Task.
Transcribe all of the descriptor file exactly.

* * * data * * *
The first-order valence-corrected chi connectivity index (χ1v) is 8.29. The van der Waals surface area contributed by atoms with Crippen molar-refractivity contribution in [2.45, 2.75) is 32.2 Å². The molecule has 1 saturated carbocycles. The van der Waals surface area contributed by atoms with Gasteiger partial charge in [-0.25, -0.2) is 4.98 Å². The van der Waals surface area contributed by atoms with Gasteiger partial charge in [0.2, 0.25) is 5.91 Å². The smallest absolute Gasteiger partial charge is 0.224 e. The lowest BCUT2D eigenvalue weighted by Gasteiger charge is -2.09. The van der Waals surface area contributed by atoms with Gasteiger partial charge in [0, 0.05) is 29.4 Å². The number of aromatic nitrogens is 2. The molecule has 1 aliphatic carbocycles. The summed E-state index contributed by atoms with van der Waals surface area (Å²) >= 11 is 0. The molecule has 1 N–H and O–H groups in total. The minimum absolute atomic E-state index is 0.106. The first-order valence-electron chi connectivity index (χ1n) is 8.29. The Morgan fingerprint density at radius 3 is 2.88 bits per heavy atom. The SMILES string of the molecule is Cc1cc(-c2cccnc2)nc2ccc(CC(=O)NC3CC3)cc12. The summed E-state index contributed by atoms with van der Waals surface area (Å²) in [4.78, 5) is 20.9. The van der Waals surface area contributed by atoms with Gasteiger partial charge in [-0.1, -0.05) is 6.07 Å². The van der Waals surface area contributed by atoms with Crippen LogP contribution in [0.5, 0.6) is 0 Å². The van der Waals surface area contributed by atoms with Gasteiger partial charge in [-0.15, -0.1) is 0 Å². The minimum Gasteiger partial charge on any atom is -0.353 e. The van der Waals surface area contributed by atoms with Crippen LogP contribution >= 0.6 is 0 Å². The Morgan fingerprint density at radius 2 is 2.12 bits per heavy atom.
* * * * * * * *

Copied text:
The first-order valence-corrected chi connectivity index (χ1v) is 8.29. The van der Waals surface area contributed by atoms with Crippen molar-refractivity contribution in [2.45, 2.75) is 32.2 Å². The molecule has 1 saturated carbocycles. The van der Waals surface area contributed by atoms with Gasteiger partial charge in [-0.25, -0.2) is 4.98 Å². The van der Waals surface area contributed by atoms with Gasteiger partial charge in [0.2, 0.25) is 5.91 Å². The smallest absolute Gasteiger partial charge is 0.224 e. The lowest BCUT2D eigenvalue weighted by Gasteiger charge is -2.09. The van der Waals surface area contributed by atoms with Gasteiger partial charge in [0, 0.05) is 29.4 Å². The number of aromatic nitrogens is 2. The molecule has 1 aliphatic carbocycles. The summed E-state index contributed by atoms with van der Waals surface area (Å²) >= 11 is 0. The molecule has 1 N–H and O–H groups in total. The minimum absolute atomic E-state index is 0.106. The first-order valence-electron chi connectivity index (χ1n) is 8.29. The Morgan fingerprint density at radius 3 is 2.88 bits per heavy atom. The SMILES string of the molecule is Cc1cc(-c2cccnc2)nc2ccc(CC(=O)NC3CC3)cc12. The summed E-state index contributed by atoms with van der Waals surface area (Å²) in [4.78, 5) is 20.9. The van der Waals surface area contributed by atoms with Gasteiger partial charge in [-0.1, -0.05) is 6.07 Å². The van der Waals surface area contributed by atoms with Crippen LogP contribution in [0.5, 0.6) is 0 Å². The van der Waals surface area contributed by atoms with Gasteiger partial charge in [-0.15, -0.1) is 0 Å². The minimum Gasteiger partial charge on any atom is -0.353 e. The van der Waals surface area contributed by atoms with Crippen LogP contribution >= 0.6 is 0 Å². The Morgan fingerprint density at radius 2 is 2.12 bits per heavy atom.